Vol. 22, No. 4
Fürstner Wins Thieme-IUPAC Prize in Synthetic Organic Chemistry
Prof. Dr. Alois Fürstner
Prof. Dr. Alois Fürstner, Director of the Max-Planck-Institut
für Kohlenforschung, Mülheim, Germany, has won the 5th
Thieme-IUPAC Prize in Synthetic Organic Chemistry (2000). The Prize
will be presented to him at an Award Lecture on 3 July 2000 at the 13th
International Conference on Organic Synthesis (ICOS-13) in Warsaw,
The Thieme-IUPAC Prize, consisting of DM 10 000, is awarded
every two years on the occasion of IUPAC's International Conference
on Organic Synthesis (ICOS) to a scientist under 40 years of age, whose
research has had a major impact on the field of synthetic organic chemistry.
The Prize is sponsored jointly by Georg Thieme Verlag, IUPAC, and the
Editors of Synthesis, Synlett, Science of Synthesis, and Houben-Weyl
Prof. Dr. Fürstner was born on 23 July 1962 in Austria.
He completed his Ph.D. in carbohydrate chemistry under the direction
of H. Weidmann at the Technical University Graz, Austria, in 1987. After
working as a postdoctoral fellow with W. Oppolzer on metalloene reactions
at the University of Geneva, Switzerland (1990-1991), he returned to
Graz to obtain his Habilitation on metal activation. In 1993, he joined
the Max-Planck-Institut für Kohlenforschung, Mülheim, Germany, as head
of a research group. Since 1998, he has held the position of Director
at the Institute and is an affiliated professor with the University
Prof. Dr. Fürstner's work displays a fruitful interplay
of basic research in organometallic chemistry and catalysis, and applications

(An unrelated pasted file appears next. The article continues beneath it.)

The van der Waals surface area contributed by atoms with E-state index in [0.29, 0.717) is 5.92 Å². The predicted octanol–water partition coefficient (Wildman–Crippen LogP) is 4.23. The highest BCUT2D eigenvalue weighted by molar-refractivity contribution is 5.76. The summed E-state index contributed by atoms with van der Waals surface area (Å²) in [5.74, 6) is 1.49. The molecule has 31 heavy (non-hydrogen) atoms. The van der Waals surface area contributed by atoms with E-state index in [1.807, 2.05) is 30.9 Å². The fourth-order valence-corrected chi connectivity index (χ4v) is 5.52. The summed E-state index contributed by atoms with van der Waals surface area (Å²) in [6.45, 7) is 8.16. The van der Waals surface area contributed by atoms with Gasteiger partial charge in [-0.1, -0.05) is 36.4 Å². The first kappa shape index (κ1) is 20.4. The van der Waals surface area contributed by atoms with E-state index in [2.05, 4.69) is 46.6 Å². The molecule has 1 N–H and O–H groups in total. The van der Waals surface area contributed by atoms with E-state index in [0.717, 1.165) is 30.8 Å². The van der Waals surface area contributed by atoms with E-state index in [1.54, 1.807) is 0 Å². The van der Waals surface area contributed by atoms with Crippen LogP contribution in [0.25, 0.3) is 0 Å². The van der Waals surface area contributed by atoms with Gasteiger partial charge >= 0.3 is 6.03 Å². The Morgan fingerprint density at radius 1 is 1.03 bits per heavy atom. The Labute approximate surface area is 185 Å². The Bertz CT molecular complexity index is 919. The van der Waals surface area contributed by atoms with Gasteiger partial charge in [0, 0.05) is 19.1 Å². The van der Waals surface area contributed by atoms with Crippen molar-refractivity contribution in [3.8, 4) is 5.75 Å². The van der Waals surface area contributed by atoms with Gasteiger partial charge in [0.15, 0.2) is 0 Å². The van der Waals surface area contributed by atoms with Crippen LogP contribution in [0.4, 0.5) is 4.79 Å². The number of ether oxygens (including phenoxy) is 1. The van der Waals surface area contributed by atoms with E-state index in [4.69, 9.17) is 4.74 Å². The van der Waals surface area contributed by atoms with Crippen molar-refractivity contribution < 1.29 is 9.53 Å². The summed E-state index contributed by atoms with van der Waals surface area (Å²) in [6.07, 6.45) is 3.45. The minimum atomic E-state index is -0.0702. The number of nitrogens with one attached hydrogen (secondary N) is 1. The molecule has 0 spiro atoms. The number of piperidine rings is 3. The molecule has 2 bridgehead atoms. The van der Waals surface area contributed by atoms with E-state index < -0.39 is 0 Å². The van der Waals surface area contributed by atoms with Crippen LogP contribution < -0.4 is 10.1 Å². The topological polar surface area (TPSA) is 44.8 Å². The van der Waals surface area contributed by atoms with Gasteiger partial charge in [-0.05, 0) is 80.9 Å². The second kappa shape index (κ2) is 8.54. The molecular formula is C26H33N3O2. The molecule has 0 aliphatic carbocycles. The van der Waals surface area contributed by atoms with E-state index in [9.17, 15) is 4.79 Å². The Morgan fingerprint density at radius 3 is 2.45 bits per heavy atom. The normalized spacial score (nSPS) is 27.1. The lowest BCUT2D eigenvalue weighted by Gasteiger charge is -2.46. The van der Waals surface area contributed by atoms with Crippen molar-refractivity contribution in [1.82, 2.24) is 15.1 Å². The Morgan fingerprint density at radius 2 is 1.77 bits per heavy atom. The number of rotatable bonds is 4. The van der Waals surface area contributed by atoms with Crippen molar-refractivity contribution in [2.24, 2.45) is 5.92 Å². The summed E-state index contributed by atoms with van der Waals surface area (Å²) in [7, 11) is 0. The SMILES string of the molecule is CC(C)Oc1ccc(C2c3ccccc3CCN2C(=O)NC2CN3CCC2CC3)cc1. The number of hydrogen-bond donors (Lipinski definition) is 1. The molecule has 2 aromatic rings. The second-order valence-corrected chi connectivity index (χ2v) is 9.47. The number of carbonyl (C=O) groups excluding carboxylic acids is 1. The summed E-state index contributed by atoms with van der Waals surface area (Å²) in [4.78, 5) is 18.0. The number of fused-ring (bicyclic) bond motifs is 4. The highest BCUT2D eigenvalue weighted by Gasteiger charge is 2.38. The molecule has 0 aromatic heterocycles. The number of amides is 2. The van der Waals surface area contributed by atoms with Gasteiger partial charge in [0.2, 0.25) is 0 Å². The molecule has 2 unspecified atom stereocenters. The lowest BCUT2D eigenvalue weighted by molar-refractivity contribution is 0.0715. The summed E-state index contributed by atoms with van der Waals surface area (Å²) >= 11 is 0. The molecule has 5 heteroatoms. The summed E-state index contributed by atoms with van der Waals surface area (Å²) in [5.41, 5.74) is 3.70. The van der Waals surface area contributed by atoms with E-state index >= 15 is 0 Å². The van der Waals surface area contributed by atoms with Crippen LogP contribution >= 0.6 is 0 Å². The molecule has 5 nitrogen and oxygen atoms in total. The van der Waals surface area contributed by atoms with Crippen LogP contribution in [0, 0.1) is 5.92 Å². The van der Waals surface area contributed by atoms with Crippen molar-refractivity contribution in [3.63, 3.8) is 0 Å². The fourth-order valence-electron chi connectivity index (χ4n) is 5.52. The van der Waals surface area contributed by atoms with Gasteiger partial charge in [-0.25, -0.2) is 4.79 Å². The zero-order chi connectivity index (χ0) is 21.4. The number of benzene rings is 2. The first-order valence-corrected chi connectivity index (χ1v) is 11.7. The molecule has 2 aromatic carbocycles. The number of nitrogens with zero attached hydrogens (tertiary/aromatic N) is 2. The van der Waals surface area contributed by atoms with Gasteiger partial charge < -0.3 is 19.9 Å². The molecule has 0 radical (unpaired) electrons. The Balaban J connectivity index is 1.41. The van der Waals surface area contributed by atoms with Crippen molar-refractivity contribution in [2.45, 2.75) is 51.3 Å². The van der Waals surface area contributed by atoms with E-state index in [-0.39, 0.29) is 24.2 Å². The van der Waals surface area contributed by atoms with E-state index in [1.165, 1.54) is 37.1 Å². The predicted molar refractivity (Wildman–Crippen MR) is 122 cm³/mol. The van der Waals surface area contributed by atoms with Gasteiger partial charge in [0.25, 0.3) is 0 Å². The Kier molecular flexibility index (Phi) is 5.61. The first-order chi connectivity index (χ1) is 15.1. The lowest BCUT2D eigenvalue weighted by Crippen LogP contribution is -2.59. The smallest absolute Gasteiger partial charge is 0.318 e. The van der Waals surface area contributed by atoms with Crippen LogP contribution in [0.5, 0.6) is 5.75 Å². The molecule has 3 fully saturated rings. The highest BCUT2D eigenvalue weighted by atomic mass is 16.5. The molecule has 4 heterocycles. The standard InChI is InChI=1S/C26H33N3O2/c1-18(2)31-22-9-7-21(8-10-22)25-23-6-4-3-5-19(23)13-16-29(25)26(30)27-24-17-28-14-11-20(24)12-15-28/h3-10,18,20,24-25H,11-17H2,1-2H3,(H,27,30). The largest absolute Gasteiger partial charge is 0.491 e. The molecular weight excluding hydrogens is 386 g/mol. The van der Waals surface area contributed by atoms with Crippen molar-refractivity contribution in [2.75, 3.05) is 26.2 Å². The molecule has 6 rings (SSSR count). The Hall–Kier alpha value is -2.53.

to natural product chemistry and the total synthesis of biologically
relevant compounds. Prof. Dr. Fürstner was one of the first chemists
to recognize the enormous potential of metathesis for the synthesis
of macrocycles. With considerable insight into this reaction, he has
spelled out rules on how to implement metathesis-based macrocycle formations
in multistep syntheses, and has demonstrated the validity of his concepts
by elegant applications to natural product total synthesis. Fürstner's
syntheses of the macrolide (-)-gloeosporone, the terpene dactylol, the
tripyrrole pigment nonylprodigiosin, and the complex glycolipids tricolorin
A and G are highlights in this field.
Prof. Dr. Fürstner's conceptually new approaches
to the synthesis of olfactory macrocycles (e.g., exaltolide) indicate
the enormous potential of olefin metathe- sis for fine chemical produc-tion.
Additionally, he has opened up promising new perspectives for preparative
chemistry by introducing the first examples of ring-closing alkyne metathesis,
as well as a mechanistically unprecedented enyne metathesis simply catalyzed
by platinum(II) chloride. The latter transformation has already been
employed in an efficient total synthesis of immunosuppresive alkaloids
of the prodigiosin series.
Another major area of Fürstner's work concerns metal-induced
C-C bond formations. He has developed a versatile reductive indole synthesis
and has pioneered a new branch of catalysis research by discovering
McMurry-type reactions catalytic in titanium as well as Nozaki-Hiyama-Kishi
reactions catalytic in chromium.
Prof. Dr. Fürstner has achieved worldwide recognition
for his highly innovative and creative independent research. He has
received several awards, including the prestigious Leibniz Award (1999)
from the German Science Foundation.
about the Thieme-IUPAC Prize